Man dies after cat bite



After Morocco trip: Brit dies from cat bites on rabies

A British citizen died of rabies after a holiday in Morocco. The man is apparently infected after being bitten by a cat in the North African country. The last rabies in Germany was also due to an infection in Morocco.

Avoid contact with animals

A British man died after being rabid on a trip to Morocco. The British health authority Public Health England (PHE) said the man was infected by a cat bite. In a communication, the experts now call on citizens traveling to rabies-affected countries to avoid contact with animals, otherwise they run the risk of being infected.

A British man died of rabies after a holiday in Morocco. The man was infected by a cat bite. Health experts advise travelers to vaccinate. (Image: Saklakova / fotolia.com)

Patient was not vaccinated in time

Jimmy Whitworth, a professor at the London School of Hygiene and Tropical Medicine, told the press agency Press Association, according to a report in the British newspaper The Guardian:

"As far as I understand, the man had contact with a cat that behaved unusually."

He assumed that the patient was seeking medical help in Morocco and the UK, but unfortunately did not receive a vaccine until it was too late. I think the cat bit that person a few weeks ago. & # 39;

According to the expert, the symptoms usually last two to three months, or they can manifest within a week.

"That is why it is so important to provide immediate care and vaccination," says Whitworth. "In this tragic case, the person did not get the vaccine on time."

Rabies demand tens of thousands every year

According to estimates from the World Health Organization (WHO), 59,000 people worldwide die of rabies each year. In Germany, the dangerous infectious disease was virtually eradicated.

Only in bats has the virus been discovered in this country in recent years. That's why experts warn that they never touch the animals with bare hands.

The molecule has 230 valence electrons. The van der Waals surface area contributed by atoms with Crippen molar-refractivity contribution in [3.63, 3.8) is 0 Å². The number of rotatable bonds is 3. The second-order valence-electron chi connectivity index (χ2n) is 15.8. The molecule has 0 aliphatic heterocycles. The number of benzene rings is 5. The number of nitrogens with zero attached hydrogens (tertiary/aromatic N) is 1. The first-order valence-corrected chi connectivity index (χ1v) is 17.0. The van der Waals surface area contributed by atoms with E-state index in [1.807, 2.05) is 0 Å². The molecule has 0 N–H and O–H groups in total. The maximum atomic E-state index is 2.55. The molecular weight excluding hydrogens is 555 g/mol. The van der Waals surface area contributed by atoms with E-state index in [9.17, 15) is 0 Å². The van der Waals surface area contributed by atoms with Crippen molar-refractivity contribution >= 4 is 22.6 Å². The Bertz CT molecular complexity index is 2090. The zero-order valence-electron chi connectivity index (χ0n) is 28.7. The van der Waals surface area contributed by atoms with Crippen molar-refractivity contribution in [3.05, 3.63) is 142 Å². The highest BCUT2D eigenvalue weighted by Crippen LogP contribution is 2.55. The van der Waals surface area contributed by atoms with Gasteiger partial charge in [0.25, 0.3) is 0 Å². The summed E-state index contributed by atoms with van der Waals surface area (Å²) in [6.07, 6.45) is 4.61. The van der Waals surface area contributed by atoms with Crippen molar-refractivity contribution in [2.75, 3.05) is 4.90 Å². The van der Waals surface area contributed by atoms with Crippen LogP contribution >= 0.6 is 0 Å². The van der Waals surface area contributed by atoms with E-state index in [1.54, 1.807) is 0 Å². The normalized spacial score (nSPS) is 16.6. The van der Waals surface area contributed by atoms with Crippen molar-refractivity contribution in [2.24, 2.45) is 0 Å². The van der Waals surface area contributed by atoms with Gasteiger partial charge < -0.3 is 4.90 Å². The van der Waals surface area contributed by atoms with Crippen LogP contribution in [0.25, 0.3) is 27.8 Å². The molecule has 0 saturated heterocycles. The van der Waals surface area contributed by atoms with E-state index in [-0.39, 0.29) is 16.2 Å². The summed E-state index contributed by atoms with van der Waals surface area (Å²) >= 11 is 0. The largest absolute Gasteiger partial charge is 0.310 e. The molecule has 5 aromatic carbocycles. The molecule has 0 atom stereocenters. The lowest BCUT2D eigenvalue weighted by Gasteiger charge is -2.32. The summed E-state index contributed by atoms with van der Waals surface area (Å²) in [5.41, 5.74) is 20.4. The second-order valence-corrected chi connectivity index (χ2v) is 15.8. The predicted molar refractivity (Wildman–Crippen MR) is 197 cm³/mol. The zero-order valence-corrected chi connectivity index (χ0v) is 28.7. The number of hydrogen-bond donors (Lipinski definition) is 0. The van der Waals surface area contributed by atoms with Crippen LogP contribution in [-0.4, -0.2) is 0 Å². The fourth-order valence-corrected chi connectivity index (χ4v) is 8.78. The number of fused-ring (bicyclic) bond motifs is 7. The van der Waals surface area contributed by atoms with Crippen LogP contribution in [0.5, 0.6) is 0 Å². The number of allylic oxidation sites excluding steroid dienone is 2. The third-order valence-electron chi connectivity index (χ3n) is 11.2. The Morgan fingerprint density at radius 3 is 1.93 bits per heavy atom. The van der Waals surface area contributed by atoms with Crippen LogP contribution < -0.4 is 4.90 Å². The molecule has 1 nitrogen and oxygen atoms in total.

"For people living in Germany, there is currently almost exclusively risk of infection during travel to countries with endemic rabies", writes the Robert Koch Institute (RKI) on its website.

Therefore, according to health experts, especially in long-haul flights, the risk of rabies must always be taken into account.

Infections due to dog bites

"Most human deaths are due to bites from dogs infected with rabies, while dogs are the main reservoir for classical rabies virus, foxes were foxes in Germany in the past," says the RKI.

Even if the damaged skin or mucous membranes of the mouth, nose or eye, for example, come into contact with infected dog saliva, the virus can be transmitted.

However, the last rabies case in Germany has been a long time ago. It was a man bitten by a stray dog ​​in Morocco in 2007.

There is no cure for rabies

"If you have been bitten, scratched or licked by an animal, wash the wound or exposure site with plenty of soap and water and seek immediate medical attention," Dr. Mary Ramsay of the PHE health authority.

When you wait to see if rabies symptoms occur, it is usually too late for the treatment.

An infection with the pathogen of rabies is usually treated with an immediately active vaccine and with special antibodies (immunoglobulin). A preventive vaccine is also available.

There is no cure for rabies. Although the disease does not break out in someone who has become infected, but it breaks out, it ends up almost 100 percent deadly.

Without treatment, the infection leads to death very quickly

After an infection it comes to uncharacteristic symptoms such as headaches and loss of appetite. Fever does not occur at all.

Also burning, itching and increased sensitivity to pain in the bite area are possible. At this stage it may be too late for the treatment.

Later it comes, among other things, to convulsions in the throat muscles and considerable fear of drinking. The mental state of the patients varies between aggressive and depressive moods.

"Death usually takes place in a coma and under the signs of respiratory paralysis – between the onset of the first symptoms and death, untreated patients are up to 7 days", writes the RKI. (Ad)


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